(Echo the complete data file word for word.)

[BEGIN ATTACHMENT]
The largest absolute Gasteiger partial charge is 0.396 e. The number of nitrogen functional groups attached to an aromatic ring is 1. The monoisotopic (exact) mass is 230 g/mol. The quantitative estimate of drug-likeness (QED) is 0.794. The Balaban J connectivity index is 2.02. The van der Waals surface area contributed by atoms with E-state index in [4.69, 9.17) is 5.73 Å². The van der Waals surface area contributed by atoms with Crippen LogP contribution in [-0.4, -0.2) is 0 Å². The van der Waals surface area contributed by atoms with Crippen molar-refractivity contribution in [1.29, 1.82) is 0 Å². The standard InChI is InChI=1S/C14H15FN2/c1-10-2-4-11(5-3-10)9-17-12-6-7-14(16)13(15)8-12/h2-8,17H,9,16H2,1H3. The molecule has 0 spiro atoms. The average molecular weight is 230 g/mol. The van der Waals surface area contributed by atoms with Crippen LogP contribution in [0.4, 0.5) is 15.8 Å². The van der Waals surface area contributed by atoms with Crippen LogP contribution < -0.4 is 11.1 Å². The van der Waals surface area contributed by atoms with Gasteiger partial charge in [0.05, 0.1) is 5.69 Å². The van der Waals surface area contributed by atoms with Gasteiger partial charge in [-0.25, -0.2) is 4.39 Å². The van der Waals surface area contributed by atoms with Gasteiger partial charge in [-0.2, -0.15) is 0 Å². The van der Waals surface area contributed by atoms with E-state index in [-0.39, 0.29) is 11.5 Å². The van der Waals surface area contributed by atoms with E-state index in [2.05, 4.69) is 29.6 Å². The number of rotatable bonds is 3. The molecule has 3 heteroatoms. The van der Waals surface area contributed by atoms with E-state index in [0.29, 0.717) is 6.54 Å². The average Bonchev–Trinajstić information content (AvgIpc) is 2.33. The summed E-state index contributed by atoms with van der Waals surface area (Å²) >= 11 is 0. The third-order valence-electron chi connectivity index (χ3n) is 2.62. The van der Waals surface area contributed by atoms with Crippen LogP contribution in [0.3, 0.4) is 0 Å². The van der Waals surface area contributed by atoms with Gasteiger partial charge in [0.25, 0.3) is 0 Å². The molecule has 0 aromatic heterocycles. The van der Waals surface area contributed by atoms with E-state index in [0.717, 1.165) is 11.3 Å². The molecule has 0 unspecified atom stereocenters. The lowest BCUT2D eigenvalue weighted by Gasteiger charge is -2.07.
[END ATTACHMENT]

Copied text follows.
The largest absolute Gasteiger partial charge is 0.396 e. The number of nitrogen functional groups attached to an aromatic ring is 1. The monoisotopic (exact) mass is 230 g/mol. The quantitative estimate of drug-likeness (QED) is 0.794. The Balaban J connectivity index is 2.02. The van der Waals surface area contributed by atoms with E-state index in [4.69, 9.17) is 5.73 Å². The van der Waals surface area contributed by atoms with Crippen LogP contribution in [-0.4, -0.2) is 0 Å². The van der Waals surface area contributed by atoms with Crippen molar-refractivity contribution in [1.29, 1.82) is 0 Å². The standard InChI is InChI=1S/C14H15FN2/c1-10-2-4-11(5-3-10)9-17-12-6-7-14(16)13(15)8-12/h2-8,17H,9,16H2,1H3. The molecule has 0 spiro atoms. The average molecular weight is 230 g/mol. The van der Waals surface area contributed by atoms with Crippen LogP contribution in [0.4, 0.5) is 15.8 Å². The van der Waals surface area contributed by atoms with Crippen LogP contribution < -0.4 is 11.1 Å². The van der Waals surface area contributed by atoms with Gasteiger partial charge in [0.05, 0.1) is 5.69 Å². The van der Waals surface area contributed by atoms with Gasteiger partial charge in [-0.25, -0.2) is 4.39 Å². The van der Waals surface area contributed by atoms with Gasteiger partial charge in [-0.2, -0.15) is 0 Å². The van der Waals surface area contributed by atoms with E-state index in [-0.39, 0.29) is 11.5 Å². The van der Waals surface area contributed by atoms with E-state index in [2.05, 4.69) is 29.6 Å². The number of rotatable bonds is 3. The molecule has 3 heteroatoms. The van der Waals surface area contributed by atoms with E-state index in [0.29, 0.717) is 6.54 Å². The average Bonchev–Trinajstić information content (AvgIpc) is 2.33. The summed E-state index contributed by atoms with van der Waals surface area (Å²) >= 11 is 0. The third-order valence-electron chi connectivity index (χ3n) is 2.62. The van der Waals surface area contributed by atoms with Crippen LogP contribution in [0.3, 0.4) is 0 Å². The van der Waals surface area contributed by atoms with Gasteiger partial charge in [0.25, 0.3) is 0 Å². The molecule has 0 aromatic heterocycles. The van der Waals surface area contributed by atoms with E-state index in [0.717, 1.165) is 11.3 Å². The molecule has 0 unspecified atom stereocenters. The lowest BCUT2D eigenvalue weighted by Gasteiger charge is -2.07.